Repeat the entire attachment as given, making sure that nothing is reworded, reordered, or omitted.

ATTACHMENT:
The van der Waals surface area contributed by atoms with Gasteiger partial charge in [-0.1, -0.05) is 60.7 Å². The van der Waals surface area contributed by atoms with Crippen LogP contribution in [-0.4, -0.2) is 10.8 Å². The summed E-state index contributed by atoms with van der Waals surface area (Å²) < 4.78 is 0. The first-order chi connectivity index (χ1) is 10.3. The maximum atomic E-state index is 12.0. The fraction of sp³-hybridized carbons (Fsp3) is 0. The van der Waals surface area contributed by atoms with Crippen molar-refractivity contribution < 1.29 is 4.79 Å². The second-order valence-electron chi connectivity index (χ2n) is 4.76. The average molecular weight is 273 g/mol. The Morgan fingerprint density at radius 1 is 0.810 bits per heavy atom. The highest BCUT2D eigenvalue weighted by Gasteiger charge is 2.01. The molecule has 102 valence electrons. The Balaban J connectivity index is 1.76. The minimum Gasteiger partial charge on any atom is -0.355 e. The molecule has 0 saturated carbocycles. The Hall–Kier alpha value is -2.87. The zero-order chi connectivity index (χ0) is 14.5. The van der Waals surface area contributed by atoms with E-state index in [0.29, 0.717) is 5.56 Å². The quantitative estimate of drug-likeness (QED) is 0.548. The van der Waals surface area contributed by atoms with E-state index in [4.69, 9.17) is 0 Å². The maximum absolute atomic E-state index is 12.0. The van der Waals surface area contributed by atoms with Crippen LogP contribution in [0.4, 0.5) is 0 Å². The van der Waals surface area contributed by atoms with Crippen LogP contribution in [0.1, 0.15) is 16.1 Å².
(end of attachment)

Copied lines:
The van der Waals surface area contributed by atoms with Gasteiger partial charge in [-0.1, -0.05) is 60.7 Å². The van der Waals surface area contributed by atoms with Crippen LogP contribution in [-0.4, -0.2) is 10.8 Å². The summed E-state index contributed by atoms with van der Waals surface area (Å²) < 4.78 is 0. The first-order chi connectivity index (χ1) is 10.3. The maximum atomic E-state index is 12.0. The fraction of sp³-hybridized carbons (Fsp3) is 0. The van der Waals surface area contributed by atoms with Crippen molar-refractivity contribution < 1.29 is 4.79 Å². The second-order valence-electron chi connectivity index (χ2n) is 4.76. The average molecular weight is 273 g/mol. The Morgan fingerprint density at radius 1 is 0.810 bits per heavy atom. The highest BCUT2D eigenvalue weighted by Gasteiger charge is 2.01. The molecule has 102 valence electrons. The Balaban J connectivity index is 1.76. The minimum Gasteiger partial charge on any atom is -0.355 e. The molecule has 0 saturated carbocycles. The Hall–Kier alpha value is -2.87. The zero-order chi connectivity index (χ0) is 14.5. The van der Waals surface area contributed by atoms with E-state index in [0.29, 0.717) is 5.56 Å². The quantitative estimate of drug-likeness (QED) is 0.548. The van der Waals surface area contributed by atoms with E-state index in [4.69, 9.17) is 0 Å². The maximum absolute atomic E-state index is 12.0. The van der Waals surface area contributed by atoms with Crippen LogP contribution in [0.4, 0.5) is 0 Å². The van der Waals surface area contributed by atoms with Crippen LogP contribution in [0.1, 0.15) is 16.1 Å².